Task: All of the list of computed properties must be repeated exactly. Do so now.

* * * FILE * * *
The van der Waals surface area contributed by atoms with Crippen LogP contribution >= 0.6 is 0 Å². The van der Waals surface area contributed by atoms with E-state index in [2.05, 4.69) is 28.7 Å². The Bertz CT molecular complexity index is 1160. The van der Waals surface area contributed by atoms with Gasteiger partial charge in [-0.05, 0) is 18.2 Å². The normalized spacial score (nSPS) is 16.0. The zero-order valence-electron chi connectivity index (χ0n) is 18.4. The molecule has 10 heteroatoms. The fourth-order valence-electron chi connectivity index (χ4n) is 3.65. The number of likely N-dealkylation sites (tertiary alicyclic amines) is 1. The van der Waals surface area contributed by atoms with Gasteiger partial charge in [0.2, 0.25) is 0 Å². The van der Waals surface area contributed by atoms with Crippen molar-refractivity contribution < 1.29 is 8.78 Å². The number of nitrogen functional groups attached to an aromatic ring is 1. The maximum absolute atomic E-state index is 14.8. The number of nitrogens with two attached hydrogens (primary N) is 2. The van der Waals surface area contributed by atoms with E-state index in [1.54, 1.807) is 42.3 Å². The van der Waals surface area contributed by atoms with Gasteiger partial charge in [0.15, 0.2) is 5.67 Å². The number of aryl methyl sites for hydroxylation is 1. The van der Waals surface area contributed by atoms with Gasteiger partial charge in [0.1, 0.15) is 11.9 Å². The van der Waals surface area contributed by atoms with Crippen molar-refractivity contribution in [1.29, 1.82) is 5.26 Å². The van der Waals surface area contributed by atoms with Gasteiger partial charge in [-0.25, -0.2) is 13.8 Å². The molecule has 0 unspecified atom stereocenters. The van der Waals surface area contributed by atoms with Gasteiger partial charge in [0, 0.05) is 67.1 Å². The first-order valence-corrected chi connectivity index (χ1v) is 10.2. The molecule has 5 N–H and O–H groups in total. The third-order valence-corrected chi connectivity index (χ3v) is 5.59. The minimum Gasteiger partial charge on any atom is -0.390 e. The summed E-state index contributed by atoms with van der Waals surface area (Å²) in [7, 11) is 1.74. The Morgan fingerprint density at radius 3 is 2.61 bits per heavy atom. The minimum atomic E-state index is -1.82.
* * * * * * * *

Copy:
The van der Waals surface area contributed by atoms with Crippen LogP contribution >= 0.6 is 0 Å². The van der Waals surface area contributed by atoms with E-state index in [2.05, 4.69) is 28.7 Å². The Bertz CT molecular complexity index is 1160. The van der Waals surface area contributed by atoms with Gasteiger partial charge in [-0.05, 0) is 18.2 Å². The normalized spacial score (nSPS) is 16.0. The zero-order valence-electron chi connectivity index (χ0n) is 18.4. The molecule has 10 heteroatoms. The fourth-order valence-electron chi connectivity index (χ4n) is 3.65. The number of likely N-dealkylation sites (tertiary alicyclic amines) is 1. The van der Waals surface area contributed by atoms with Gasteiger partial charge in [0.2, 0.25) is 0 Å². The van der Waals surface area contributed by atoms with Crippen molar-refractivity contribution < 1.29 is 8.78 Å². The number of nitrogen functional groups attached to an aromatic ring is 1. The maximum absolute atomic E-state index is 14.8. The number of nitrogens with two attached hydrogens (primary N) is 2. The van der Waals surface area contributed by atoms with E-state index in [1.54, 1.807) is 42.3 Å². The van der Waals surface area contributed by atoms with Gasteiger partial charge in [0.15, 0.2) is 5.67 Å². The number of aryl methyl sites for hydroxylation is 1. The van der Waals surface area contributed by atoms with Gasteiger partial charge in [0.1, 0.15) is 11.9 Å². The van der Waals surface area contributed by atoms with Crippen molar-refractivity contribution in [1.29, 1.82) is 5.26 Å². The van der Waals surface area contributed by atoms with Gasteiger partial charge in [-0.25, -0.2) is 13.8 Å². The molecule has 0 unspecified atom stereocenters. The van der Waals surface area contributed by atoms with Gasteiger partial charge in [0, 0.05) is 67.1 Å². The first-order valence-corrected chi connectivity index (χ1v) is 10.2. The molecule has 5 N–H and O–H groups in total. The third-order valence-corrected chi connectivity index (χ3v) is 5.59. The minimum Gasteiger partial charge on any atom is -0.390 e. The summed E-state index contributed by atoms with van der Waals surface area (Å²) in [7, 11) is 1.74. The Morgan fingerprint density at radius 3 is 2.61 bits per heavy atom. The minimum atomic E-state index is -1.82.